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  • Megan

Default parent

What does it feel like to not be the default parent? No, I genuinely want to know. Like talk dirty to me, go into full-detail and don’t leave a single thing out.

What does it feel like?

To not be the one that your kids auto-pilot to when they need something? Even when you’re in a totally different room and there is another *should-be* willing and certainly able-bodied human sitting right next to them?

To not be the one waking up with the kids every day?

To not be the one to take kids to every doctor’s appointment or soccer practice? To not be the one to rearrange your schedule for every appointment or sick day?

To have weekend mornings be just that- weekend mornings. You know the ones… Where you get to lounge, take your time getting out of bed and move at a glacial pace?

What does that feel like?

You see, I’m afraid I will never know. Because in my house, I am the default parent.

Don’t get me wrong, I love that I am needed. I love that I am the one that my daughter feels comfortable expressing her every want to, regardless of what that is- yogurt, a new diaper, a change of scenery, a hug or a snuggle… I am happy that I have the ability to be the default parent because it means that I have time spent with my girl.

But that sure doesn’t mean that it wouldn’t also be nice to sit and scroll through my phone, totally oblivious to the 800th request flying at me in under 5 minutes. Or to hear the pop of the monitor come on and know that there was someone else who was going to put boots on the ground and wish our girl a good morning.

Because, wow, what a treat that would be! To be the one to get to lay in bed a little longer and not immediately jump into action at the first sign of life every day with no break until eyelids close for the night.

But you see, it’s hard for me to not be the default parent in our house. I freelance from home. My husband works out of the house. I am allowed the luxury of staying at home and being the primary caretaker for our daughter, while he puts in his 40 off-site. I wake up at 5:30 every day to put in a few hours’ worth of work before our day gets started, which means I am always awake and the first to hear the house’s stirrings for the day.

It means it just makes more sense for me to handle the home-life things. When there are “off” days and we are all home, it is just comfortable for everyone to remain in their same roles. It takes no thought at all because it’s what everyone is used to 5/7 days of the week.

And truly, I think once you become the default parent, unless there is a massive life changing event that prevents that from being a continual possibility, it is damn near impossible for everybody to not see you as just that: the default parent.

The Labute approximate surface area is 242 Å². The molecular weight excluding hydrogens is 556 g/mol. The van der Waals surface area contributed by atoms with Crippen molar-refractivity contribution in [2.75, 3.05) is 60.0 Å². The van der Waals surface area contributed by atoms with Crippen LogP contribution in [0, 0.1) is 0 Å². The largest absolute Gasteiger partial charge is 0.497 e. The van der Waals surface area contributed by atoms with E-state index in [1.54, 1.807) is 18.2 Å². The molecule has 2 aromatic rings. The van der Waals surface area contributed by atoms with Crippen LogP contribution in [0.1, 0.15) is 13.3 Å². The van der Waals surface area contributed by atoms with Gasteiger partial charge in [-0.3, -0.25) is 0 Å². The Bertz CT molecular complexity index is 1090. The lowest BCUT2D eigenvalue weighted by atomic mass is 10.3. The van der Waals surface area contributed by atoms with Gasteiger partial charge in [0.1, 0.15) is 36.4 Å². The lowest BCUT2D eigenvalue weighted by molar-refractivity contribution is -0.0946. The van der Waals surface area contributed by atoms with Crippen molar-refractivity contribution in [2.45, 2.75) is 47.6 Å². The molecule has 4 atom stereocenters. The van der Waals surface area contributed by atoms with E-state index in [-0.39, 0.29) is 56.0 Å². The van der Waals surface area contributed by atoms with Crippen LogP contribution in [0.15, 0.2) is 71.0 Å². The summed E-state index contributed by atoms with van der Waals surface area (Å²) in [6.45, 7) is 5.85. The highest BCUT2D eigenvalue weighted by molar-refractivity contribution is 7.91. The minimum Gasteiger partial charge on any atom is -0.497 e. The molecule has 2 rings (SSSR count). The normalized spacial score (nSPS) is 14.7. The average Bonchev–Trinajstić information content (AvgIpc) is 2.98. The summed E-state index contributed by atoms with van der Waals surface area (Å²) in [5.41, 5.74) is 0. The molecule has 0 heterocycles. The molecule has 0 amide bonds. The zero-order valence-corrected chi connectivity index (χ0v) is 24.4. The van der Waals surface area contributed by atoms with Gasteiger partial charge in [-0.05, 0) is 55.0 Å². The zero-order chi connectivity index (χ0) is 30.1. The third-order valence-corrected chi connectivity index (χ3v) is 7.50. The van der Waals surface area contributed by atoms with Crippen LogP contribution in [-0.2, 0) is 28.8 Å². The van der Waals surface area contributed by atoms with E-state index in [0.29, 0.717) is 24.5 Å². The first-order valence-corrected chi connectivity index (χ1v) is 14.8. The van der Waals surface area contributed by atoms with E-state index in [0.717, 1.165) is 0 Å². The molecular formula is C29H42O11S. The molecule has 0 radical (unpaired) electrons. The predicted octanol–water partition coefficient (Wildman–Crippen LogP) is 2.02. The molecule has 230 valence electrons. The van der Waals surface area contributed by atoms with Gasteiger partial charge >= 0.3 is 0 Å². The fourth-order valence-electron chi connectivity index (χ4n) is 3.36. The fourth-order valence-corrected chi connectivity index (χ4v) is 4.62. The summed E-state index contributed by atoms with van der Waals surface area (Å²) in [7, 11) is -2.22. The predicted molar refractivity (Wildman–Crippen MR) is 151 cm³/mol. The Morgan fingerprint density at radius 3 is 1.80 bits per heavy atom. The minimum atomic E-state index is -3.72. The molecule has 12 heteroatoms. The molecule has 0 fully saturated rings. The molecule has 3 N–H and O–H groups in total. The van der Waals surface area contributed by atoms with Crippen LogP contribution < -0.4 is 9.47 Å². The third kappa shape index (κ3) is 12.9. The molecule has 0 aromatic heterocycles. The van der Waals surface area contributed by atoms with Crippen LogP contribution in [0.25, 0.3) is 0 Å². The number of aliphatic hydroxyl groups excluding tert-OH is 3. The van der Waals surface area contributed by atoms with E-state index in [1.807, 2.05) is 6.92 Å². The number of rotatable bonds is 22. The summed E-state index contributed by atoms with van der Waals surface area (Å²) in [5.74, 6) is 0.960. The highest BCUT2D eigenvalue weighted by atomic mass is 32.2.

And you know what? If I’m being honest, that kind of sucks. It is a blessing to be so needed and be able to grant so many of the familial needs and wishes but…. Sometimes, just sometimes, it’s hard to be so needed all the time.

So, if you’re not the default parent in your house, will you try to start noticing the things that go unnoticed? This is going to take some work. The asks for snacks, the alerts that diapers need to be changed, the request for activities…

Will you give your partner a little break? Will you step in and provide some of the solutions to these requests?

Furthermore, perhaps offer to take the monitor for the night/morning and allow your partner the taste of a slow morning. Every once-in-a-while offer to take the kids on a sick day, if you’re able. Thank your partner for handling the things at home frequently and often without a second thought. And four the love, if we (the default parent) ask for help or voice an impending breaking point, listen. Because often we do things without thinking twice, and if we have reached a point where that is too much to juggle, we REALLY mean it.

And to my default parents: I see you. I see you working, parenting, worrying, planning and strategizing around the clock. I see you doing things without even thinking about it. I see you continuously taking care of things that go seemingly unnoticed by others. I see you bending over backwards for your kids and your family without mention from anyone else. I see you doing the easy things, the hard things and everything in between. I see you handling stuff because it just needs to be that- handled. You are seen. You are doing an amazing job, even when it might not feel like it.


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